Department Urban Water Management
Sustainable Network Infrastructure Planning (SNIP)
The aim of this project is to gain more insight about sustainable infrastructure management and to develop tools and methods for complex decision making for infrastructure planning.
Within this project the focus lies especially on challenges for network based infrastructure types. One such example is today's waste water system. In today planning practice of extending the existing network the question is rarely raised whether always simply extending is the most sustainable option. The optimal dimensioning and geographic distribution of waste water treatment plants becomes especially challenging if taking in consideration future uncertainties like for example the settlement distribution. For a sustainable investment and infrastructure planning of network-based infrastructure tools are needed for deciding about the optimal distribution of centralized and decentralized infrastructures.
Life without the variety of today’s network based infrastructures is hardly imaginable. Examples are for example streets networks, waste water and water networks or heating related networks (gas, electricity or district heating). Nonetheless the construction and operation of these important infrastructures is very capital intensive for the generation today and tomorrow.
One such example is the Swiss waste water system. In Switzerland, in most cases the waste water flows in a sewer network to a central treatment plant. Decentralized, not net-bound small scale treatment plants (e.g. on-site treatment plants) hardly play a significant role. Depending on the local topographic and settlement structures the economic efficiency of the centralized system is different. The advantages of a more decentralized solution are savings due to the absence of large pipes. In planning and maintaining today's waste water system the question is whether as well alternative, not-net bound solution make more sense from an economical point of view.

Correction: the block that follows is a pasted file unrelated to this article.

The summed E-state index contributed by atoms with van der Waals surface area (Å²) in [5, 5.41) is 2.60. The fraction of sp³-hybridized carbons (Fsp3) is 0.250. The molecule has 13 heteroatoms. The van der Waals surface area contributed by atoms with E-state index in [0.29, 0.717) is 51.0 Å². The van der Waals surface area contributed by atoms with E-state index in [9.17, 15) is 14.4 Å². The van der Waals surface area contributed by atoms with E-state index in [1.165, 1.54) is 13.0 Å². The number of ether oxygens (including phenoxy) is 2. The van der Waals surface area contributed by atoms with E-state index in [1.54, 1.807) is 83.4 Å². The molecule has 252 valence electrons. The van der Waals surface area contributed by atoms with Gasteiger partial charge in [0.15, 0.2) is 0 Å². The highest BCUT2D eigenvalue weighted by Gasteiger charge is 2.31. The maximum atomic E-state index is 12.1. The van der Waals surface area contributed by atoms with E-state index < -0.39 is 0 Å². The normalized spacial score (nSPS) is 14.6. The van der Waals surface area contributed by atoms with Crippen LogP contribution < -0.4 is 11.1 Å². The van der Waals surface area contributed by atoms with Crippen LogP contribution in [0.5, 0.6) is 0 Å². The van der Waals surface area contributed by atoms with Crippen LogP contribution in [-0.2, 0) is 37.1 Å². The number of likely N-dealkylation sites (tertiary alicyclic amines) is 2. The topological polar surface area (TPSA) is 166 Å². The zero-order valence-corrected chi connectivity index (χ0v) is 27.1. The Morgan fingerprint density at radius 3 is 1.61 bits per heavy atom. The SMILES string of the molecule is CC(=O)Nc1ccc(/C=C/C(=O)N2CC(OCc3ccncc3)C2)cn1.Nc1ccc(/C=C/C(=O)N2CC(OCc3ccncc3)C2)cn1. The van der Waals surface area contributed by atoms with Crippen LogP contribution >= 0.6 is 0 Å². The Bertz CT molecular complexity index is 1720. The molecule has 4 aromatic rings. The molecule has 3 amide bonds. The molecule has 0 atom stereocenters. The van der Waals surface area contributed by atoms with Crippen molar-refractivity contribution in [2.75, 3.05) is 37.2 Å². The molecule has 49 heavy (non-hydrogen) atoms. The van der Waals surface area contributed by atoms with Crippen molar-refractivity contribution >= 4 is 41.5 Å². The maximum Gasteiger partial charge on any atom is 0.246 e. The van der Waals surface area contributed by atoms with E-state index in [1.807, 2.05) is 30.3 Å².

The question about an economically sustainable infrastructure development must be addressed in rapidly changing environments. New technologies, changing costs, uncertainties concerning the settlement and changes in the population development lead to a complex decision making situation. The external framework and initial conditions are very different depending on the geographic situation. An improved understanding of these relationships is important for the understanding of sustainability transitions.
Geographic information systems are interesting for modelling an economic optimal distribution of infrastructures due to the strong spatial connection of the research questions. With help of heuristics a network algorithm is used to simulate an optimal network. The aim of the used methodology is to be able to find robust statements about today's and tomorrows optimal distribution and dimensioning of the waste water system.
The questioned raised in this project shall be tested with help of different case studies with different preconditions in Switzerland and abroad.
- The development of a generic model for estimating the optimal penetration rate of decentralized and centralized infrastructures.
- Explicitly taking in account uncertainties such as the future settlement- and population distribution.
- Demonstrating sustainable infrastructure planning in different contexts with help of case studies.